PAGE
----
Copyright © 2017 Horse Racing Business


Dick Francis was a champion steeplechase jockey of the British National Hunt before retiring and becoming a best-selling novelist of mysteries woven with horse-racing themes and characters. He won over 350 races in his career, but he may be best known for a race he lost, the Grand National, the world’s most famous steeplechase, then and now.

In 1956, Francis was aboard Devon Loch for owner Queen Elizabeth, the Queen Mother. A victory would be the first for the royal family in this famed race in over 50 years. Devon Loch had a large lead and looked to be a sure winner about 50 yards from the finish when he did a belly-flop. Francis later said he thought the deafening roar of the grandstand crowd startled the 9-year-old gelding and caused him to lose his balance. Toward the end of Francis’ life, he acknowledged that he never got over the incident. By contrast, with predictable British outward calm, the Queen Mother remarked, “Oh, that’s racing.”

Since Francis’s death in 2010, his mystery writing has been continued by his younger son, Felix Francis. The latter’s first novel following his father’s passing was titled Gamble, and its lead fictional character is Nick “Foxy” Foxton, one of the youngest jockeys ever to win the Grand National.

True stories like the belly-flop by Devon Loch and imagined ones like Gamble illustrate the lore and legend associated with what today is called Crabbie’s Grand National.

The 2014 edition is to be run at Aintree Racecourse in Liverpool on April 5, culminating a 3-day festival of racing and entertainment. The on-track crowd and an estimated 600 million television viewers will watch as upwards of 40 horses contest a nearly 2 ¼ mile race in which the entries must jump 30 fences and then sprint on the flat for 494 yards to the finish line.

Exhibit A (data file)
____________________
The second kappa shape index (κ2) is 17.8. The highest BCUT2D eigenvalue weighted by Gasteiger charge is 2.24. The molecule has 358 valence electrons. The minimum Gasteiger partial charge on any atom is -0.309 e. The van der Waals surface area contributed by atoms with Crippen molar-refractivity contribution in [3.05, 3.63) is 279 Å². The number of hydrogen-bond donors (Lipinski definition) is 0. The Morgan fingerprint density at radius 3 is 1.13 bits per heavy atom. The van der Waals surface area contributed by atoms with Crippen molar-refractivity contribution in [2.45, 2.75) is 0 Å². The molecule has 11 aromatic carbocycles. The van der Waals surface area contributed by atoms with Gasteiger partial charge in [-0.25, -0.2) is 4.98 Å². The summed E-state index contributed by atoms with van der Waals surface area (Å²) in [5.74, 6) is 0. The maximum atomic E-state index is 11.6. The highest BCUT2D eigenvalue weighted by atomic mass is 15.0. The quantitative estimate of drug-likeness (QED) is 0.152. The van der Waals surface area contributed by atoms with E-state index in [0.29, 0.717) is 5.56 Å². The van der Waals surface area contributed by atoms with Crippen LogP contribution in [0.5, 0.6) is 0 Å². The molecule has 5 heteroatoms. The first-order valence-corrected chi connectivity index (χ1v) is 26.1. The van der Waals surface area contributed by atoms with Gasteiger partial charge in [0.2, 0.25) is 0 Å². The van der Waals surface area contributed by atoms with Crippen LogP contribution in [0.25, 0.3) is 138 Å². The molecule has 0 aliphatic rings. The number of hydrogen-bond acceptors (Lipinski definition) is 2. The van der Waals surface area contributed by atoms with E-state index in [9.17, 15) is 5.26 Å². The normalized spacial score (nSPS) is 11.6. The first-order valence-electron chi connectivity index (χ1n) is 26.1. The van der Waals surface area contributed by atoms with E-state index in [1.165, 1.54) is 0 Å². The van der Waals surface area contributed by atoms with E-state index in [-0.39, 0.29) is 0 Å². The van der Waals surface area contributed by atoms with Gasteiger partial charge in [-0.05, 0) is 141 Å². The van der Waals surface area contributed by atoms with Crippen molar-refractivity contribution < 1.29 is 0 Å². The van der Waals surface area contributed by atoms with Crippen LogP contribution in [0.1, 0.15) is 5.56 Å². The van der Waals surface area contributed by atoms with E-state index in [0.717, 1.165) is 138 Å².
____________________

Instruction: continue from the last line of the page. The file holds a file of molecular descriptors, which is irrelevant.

Odds are typically generous because of the large field. Last year, the winner Auroras Encore went off at 66-1 and the next four finishers were 12-1, 10-1, 66-1, and 16-1, respectively.

The Grand National has officially been run at Aintree since 1839. The winners of each rendition have their names recorded for posterity, except for a horse by the name of Esha Ness, who came home first in 1993. That year there were two false starts but on the second try about half the jockeys did not recognize the false start and completed the course. Esha Ness became legendary for winning the Grand National that never was because the stewards voided the race and bets were refunded.

Copyright © 2014 Horse Racing Business